A Court For Crows (Part 14)

Omoi’s internal alarm lit up my head, vibrating through my bones. A tiny electrical shock, gradually increasing in order to make sure I stayed up.

Consciousness was still just barely there, and she chirped out that I needed to wake up, leading to another electrical shock. A few half remembered things flittered through my head. Progress reports on anomalous radiation; theoretical frameworks involving cognition, coercion, and suppositions on contextualizing analysis within a greater place.

A dinner date with a colleague to get me out of my house.

My parent’s anniversary was coming up and I needed…

Omoi flittered through the alarm steps as I swam to turn it off;

I completed a series of math problems, coming to my senses, and then my eyes fluttered open. Stark dirty walls. A mosaic comprised of a gleaming crow, beak wide, perched atop a set of USEC procedural handbooks. The eyes were shining glass, onyx, reflecting a thin beam of sunlight dripping past the dirty curtains.

Neck ached. Arms ached. Thighs ached. Everything ached.

Where was I again? I…

Dragged myself awake. Slowly inverted myself.

Omoi flashed a modified map of the area.

The future.

I was still… in the future.

Stuck there. Landed there. Thoroughly entrenched. The crow looked sinister for a second, with a talon outstretched across anomaly handling books.

But I couldn’t stop and stare at it, I needed…

Helpfully, Omoi brought up a list of everything I could possibly want to do, given the previous day. Way too many entries. Harnessed them down into a few pieces. I swiped them away and stood up. Blanket dropped from my body. Cryo suit still in place. Another reject of the old world, here to cause trouble.

A crow head poked in and clicked at me. “She’s up and moving.”

“Fifteen hours is a bit of a long time,” Jay said, flicking his head over. “You alright?”

“I…” first things first, I had a bill to pay. “Are you up for going back into the city today?”

“Oh?” Jay asked, stepping in. My hands ran down the jumpsuit to get it settled, uncomfortably settled across my joints. Not really meant to be moved around in. Not really. “Where’d you like to go?”

My mind flashed back to Isaac. That ass. Making me do this. “Just… want to tour the old facility.”

Might be able to save someone still.

Might have to kill someone, still.

Jay’s face went a bit dark, beak clicking together. I was starting to get used to the way emotions played against the Crows’ faces. In the eyes. In the feathers.

It was odd, to get used to that.

“Well,” Jay said. “If we’re careful, we can go, just the two of us.”

“Just us?” I asked.

“Nobody that plans on communicating their memories can go near that facility.” Jay said, smoothly. “Too much of a risk of cognitive contamination. Often times, individual birds are sent in when they have to be, or people are designated as not being able to pass on their pieces.”

“That’s harsh,” I said.

“From what we’ve read, you were subject to similar restrictions,” Jay said, offering me a hand.

I paused, thinking about it, then took it. “I’m fairly banned from talking about most of the things I witnessed there. Not that there’s an organization that will punish me, and the worst of the symbolic dangers are hard to communicate.” At the thought, they buzzed in my head, numbers without form and whirring vibrant equations trapped inside of fleshy prisons instead of loosed upon the world.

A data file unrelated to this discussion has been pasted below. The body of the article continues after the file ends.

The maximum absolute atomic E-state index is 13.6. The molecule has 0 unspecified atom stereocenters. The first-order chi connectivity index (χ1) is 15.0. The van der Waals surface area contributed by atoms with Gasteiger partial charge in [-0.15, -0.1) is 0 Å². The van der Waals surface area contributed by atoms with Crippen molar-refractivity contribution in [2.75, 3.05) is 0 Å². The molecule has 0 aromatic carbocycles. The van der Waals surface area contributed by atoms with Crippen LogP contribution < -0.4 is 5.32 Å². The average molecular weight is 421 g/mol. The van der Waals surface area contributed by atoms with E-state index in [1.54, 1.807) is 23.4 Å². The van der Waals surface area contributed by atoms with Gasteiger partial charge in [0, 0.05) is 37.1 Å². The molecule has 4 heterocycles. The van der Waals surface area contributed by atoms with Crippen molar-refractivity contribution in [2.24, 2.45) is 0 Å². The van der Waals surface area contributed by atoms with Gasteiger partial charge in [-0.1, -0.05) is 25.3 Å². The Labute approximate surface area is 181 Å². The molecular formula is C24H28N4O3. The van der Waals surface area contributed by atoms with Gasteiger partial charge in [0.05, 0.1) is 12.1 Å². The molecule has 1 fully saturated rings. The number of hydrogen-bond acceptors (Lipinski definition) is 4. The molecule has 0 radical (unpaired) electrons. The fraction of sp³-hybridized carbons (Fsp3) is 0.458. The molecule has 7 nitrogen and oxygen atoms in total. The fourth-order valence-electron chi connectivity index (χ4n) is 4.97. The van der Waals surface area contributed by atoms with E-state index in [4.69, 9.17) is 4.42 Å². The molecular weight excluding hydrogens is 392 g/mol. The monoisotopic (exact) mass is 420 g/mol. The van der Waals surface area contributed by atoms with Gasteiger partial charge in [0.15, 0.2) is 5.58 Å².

I could see their point.

“Symbolic dangers,” Jay whispered, tasting the word again. “They’re called Thought Plagues now.”

“So they shut you off, so you couldn’t communicate them?” I clicked my tongue.

“That’s about right,” Jay said.

There were still holes in the story, but there was no point is trying to ask now.

“How long will it take, you think, to take care of this?”

I thought of the rows of cryopods, occupants long dead, skeletons bleached from years of exposure. “I’ll need that crowbar I had when we met… and not long, I think.”

Jay carefully tugged me out of the room. I winced as my pained muscles twinged. Too much movement from someone who’d spent years in a tube, let along years at a desk squinting at numbers.

In a way, Jay was simply the natural evolution of the USEC agent. Exposed to too many toxic things to share them with the world. Resoundingly familiar for the decade I’d spent being unable to talk about the curiously beautiful nature of the universe, and the hours I spent a day trying to comprehend it.

Tane was sitting in the main room, not dispersed, waiting for me. A strange expression across her beak. “Careful out there. If the fey could move on our outpost…”

“We’ll be careful. In and out, very easy.” Jay laughed.

Tane’s eyes narrowed. “You’re on my good list for now, Outcast.”

“Jay, come on, let’s go.”

“You take a name from the Warden, and eschew your original?” Tane asked.

“My original name is dead, Tane,” Jay clarified.

“So you say. Yet you’re still standing here. Contaminated. Reeking the world.” Tane looked away. “Go on. Be careful Warden, exactly who you put your trust into.” She stood up, walked over to the window, and scattered, dispersing into a collection of smaller crows.

“Scouting again,” Jay sighed.

“Don’t listen to her,” I said. “She’s being a bit of a bully.”

“She’s not wrong,” Jay said. “I’m a vector for infection.”

“So am I,” I said. “And she’s not picking on me.”

Jay clicked his beak shut, which ended the conversation.

And started my path back to USEC.

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